• Formulate a position or course of action on an issue.

Summative Assessment

This summative assessment and scoring guide should be reviewed with students prior to using the activities in the module. Students should do the assessment after the activities have been completed.

Essential Question Addressed by the Summative Assessment

  • How do citizens protect their own rights by actively protecting the rights of others?

Printable Student View

Prior Knowledge
Problem
Role/
Perspective
Product
Criteria for an Exemplary Response
Performance

Now that you have learned about how our government was formed and how our basic rights are protected by our Constitution, you are ready to think about how a good citizen acts responsibly in a democracy while protecting the rights of others.

At the last meeting of the city council there was a discussion about what to do with a new piece of property that just became available to the town when a huge old parking lot was torn down. A vote on what to do with the property will be taken at the next meeting.

You represent the citizens of this town on the town council. You know your community well and you know that certain interest groups will attend the meeting and will want their opinions considered. For example:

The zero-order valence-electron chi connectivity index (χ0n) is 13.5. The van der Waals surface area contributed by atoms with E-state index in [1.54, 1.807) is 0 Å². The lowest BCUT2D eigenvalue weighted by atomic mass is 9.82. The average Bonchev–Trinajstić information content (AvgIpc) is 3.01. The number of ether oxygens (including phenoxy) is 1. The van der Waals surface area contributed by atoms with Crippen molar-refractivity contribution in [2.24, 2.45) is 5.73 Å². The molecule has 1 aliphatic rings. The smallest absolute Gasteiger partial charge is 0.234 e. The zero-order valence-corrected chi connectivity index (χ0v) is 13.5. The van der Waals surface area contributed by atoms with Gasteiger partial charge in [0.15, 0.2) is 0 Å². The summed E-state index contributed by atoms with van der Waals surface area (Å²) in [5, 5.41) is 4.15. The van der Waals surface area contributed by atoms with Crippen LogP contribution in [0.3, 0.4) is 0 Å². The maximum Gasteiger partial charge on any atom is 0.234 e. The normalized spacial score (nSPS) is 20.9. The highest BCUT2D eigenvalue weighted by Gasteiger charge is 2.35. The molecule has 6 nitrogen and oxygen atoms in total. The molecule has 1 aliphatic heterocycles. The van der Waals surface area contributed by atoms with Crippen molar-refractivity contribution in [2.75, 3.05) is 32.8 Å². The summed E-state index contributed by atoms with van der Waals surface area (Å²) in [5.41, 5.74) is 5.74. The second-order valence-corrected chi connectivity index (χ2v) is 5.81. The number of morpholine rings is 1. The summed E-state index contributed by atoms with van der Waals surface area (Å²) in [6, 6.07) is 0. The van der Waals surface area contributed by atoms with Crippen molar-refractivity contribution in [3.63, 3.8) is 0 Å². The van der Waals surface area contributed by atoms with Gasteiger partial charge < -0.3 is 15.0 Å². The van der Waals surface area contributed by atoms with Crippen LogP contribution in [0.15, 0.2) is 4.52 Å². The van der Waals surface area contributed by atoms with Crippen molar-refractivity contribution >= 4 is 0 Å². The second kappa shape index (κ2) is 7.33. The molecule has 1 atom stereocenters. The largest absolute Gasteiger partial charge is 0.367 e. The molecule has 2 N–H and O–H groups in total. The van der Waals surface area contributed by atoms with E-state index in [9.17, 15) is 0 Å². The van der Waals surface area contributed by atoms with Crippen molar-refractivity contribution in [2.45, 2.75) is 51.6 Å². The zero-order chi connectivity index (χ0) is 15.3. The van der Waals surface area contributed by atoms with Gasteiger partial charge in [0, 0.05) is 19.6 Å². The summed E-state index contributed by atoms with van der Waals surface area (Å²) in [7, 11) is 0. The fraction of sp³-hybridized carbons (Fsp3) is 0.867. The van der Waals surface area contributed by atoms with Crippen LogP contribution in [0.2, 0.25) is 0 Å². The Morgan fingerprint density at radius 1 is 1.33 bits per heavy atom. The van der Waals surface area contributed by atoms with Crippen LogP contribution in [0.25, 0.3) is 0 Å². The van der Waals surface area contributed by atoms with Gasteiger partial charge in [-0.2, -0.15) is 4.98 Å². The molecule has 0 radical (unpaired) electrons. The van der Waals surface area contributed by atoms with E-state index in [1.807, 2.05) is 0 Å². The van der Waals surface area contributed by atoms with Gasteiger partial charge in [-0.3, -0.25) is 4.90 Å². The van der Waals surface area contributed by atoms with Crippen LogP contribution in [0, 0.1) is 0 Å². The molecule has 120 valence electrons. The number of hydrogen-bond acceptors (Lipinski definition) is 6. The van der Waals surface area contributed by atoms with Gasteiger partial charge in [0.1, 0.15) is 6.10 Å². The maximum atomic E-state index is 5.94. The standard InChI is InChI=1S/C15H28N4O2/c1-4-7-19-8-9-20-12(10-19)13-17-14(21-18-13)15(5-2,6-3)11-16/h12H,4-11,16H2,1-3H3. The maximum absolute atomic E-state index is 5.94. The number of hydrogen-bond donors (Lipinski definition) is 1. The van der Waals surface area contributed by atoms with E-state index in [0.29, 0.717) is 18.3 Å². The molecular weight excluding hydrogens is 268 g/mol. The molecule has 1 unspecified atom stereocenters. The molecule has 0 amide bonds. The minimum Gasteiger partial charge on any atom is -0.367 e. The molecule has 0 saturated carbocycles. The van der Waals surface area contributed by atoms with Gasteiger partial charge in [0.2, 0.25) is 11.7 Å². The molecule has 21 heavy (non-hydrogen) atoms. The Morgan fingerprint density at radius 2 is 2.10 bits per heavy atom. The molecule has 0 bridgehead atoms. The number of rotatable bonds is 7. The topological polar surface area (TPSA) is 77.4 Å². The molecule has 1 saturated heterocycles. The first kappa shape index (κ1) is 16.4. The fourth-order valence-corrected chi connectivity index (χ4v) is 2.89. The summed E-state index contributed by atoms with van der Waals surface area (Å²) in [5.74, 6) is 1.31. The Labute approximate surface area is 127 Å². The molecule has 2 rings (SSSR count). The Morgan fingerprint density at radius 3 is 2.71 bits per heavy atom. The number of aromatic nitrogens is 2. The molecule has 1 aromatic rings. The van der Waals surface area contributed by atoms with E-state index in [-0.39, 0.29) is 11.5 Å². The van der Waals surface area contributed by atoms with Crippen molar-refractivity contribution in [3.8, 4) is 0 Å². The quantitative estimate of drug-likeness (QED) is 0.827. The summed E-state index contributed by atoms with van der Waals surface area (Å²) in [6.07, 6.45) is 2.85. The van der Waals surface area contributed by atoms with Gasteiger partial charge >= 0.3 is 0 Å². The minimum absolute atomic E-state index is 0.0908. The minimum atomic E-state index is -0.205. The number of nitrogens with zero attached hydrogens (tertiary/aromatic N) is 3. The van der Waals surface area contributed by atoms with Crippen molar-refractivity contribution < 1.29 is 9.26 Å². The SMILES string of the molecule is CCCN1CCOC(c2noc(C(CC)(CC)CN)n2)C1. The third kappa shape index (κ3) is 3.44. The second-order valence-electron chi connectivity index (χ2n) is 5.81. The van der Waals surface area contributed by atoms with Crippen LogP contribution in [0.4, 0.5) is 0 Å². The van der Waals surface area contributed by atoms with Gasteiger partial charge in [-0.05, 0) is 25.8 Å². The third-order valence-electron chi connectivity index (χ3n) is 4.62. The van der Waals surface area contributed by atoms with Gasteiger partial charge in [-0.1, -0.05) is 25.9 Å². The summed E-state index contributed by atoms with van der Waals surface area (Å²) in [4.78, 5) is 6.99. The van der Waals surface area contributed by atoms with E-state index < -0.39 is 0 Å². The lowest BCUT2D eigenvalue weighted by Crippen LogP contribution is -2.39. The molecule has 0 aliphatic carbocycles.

• Your district has a local chapter of “Bicycle Riders of America.” They want bicycle trails.
  • Your district has more retired people then it does children. These retirees are counting on a new Senior Citizen Center.
  • Your district has a large number of small business owners who know that a large department store might drive smaller stores out of business.
  • Some of your constituents are concerned that the youth in the community have little to do and they want a youth center.

You are pleased that the citizens of the town will want to become actively involved in deciding how to use this property. However, you want this meeting to be orderly and to reflect the way we make decisions in a democracy. This process has evolved over time and involves our basic rights and responsibilities as citizens.

Create five guidelines for the meeting that will allow for full discussion of the issues involved. Be sure you have a guideline for each of the following:

  • Freedom of assembly
  • Freedom of speech
  • Importance of full participation in the political process
  • The common good
  • Majority rule with the protection for minority rights

Now model the process for convincing others how the property should be used. Use your freedom of expression to convince a majority of the participants of your idea for using the property. Let the participants know how you considered the rights of the minority when making your decision. Make some notes and then make your presentation to the group (your class). The group will let you know how well you did by providing you feedback in the following four areas:

  • Interpretation (Skills and Processes)
  • Content Evidence and Support
  • Communication and Presentation
  • Conceptual Understanding

Scoring Guide